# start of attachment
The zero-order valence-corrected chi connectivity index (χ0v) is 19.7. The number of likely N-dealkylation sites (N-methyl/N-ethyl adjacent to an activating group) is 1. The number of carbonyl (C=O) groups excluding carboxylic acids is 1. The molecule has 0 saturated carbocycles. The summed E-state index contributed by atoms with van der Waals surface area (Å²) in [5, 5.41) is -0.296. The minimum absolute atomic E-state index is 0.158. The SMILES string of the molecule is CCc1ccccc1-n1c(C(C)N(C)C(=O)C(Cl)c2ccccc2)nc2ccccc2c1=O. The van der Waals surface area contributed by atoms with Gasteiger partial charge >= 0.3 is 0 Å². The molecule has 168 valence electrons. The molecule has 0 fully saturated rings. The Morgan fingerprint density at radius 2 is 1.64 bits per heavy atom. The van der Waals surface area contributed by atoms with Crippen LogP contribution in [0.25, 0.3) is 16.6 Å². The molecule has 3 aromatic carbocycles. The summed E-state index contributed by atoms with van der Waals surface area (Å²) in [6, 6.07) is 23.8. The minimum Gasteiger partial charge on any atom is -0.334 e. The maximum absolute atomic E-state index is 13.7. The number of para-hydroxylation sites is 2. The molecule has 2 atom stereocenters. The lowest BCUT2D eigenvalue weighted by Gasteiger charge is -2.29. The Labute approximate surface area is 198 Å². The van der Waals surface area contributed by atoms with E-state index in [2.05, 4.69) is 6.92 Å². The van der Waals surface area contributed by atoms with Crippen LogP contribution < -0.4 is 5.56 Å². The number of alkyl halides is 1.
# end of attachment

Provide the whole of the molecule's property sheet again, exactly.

The zero-order valence-corrected chi connectivity index (χ0v) is 19.7. The number of likely N-dealkylation sites (N-methyl/N-ethyl adjacent to an activating group) is 1. The number of carbonyl (C=O) groups excluding carboxylic acids is 1. The molecule has 0 saturated carbocycles. The summed E-state index contributed by atoms with van der Waals surface area (Å²) in [5, 5.41) is -0.296. The minimum absolute atomic E-state index is 0.158. The SMILES string of the molecule is CCc1ccccc1-n1c(C(C)N(C)C(=O)C(Cl)c2ccccc2)nc2ccccc2c1=O. The van der Waals surface area contributed by atoms with Gasteiger partial charge >= 0.3 is 0 Å². The molecule has 168 valence electrons. The molecule has 0 fully saturated rings. The Morgan fingerprint density at radius 2 is 1.64 bits per heavy atom. The van der Waals surface area contributed by atoms with Crippen LogP contribution in [0.25, 0.3) is 16.6 Å². The molecule has 3 aromatic carbocycles. The summed E-state index contributed by atoms with van der Waals surface area (Å²) in [6, 6.07) is 23.8. The minimum Gasteiger partial charge on any atom is -0.334 e. The maximum absolute atomic E-state index is 13.7. The number of para-hydroxylation sites is 2. The molecule has 2 atom stereocenters. The lowest BCUT2D eigenvalue weighted by Gasteiger charge is -2.29. The Labute approximate surface area is 198 Å². The van der Waals surface area contributed by atoms with E-state index in [2.05, 4.69) is 6.92 Å². The van der Waals surface area contributed by atoms with Crippen LogP contribution < -0.4 is 5.56 Å². The number of alkyl halides is 1.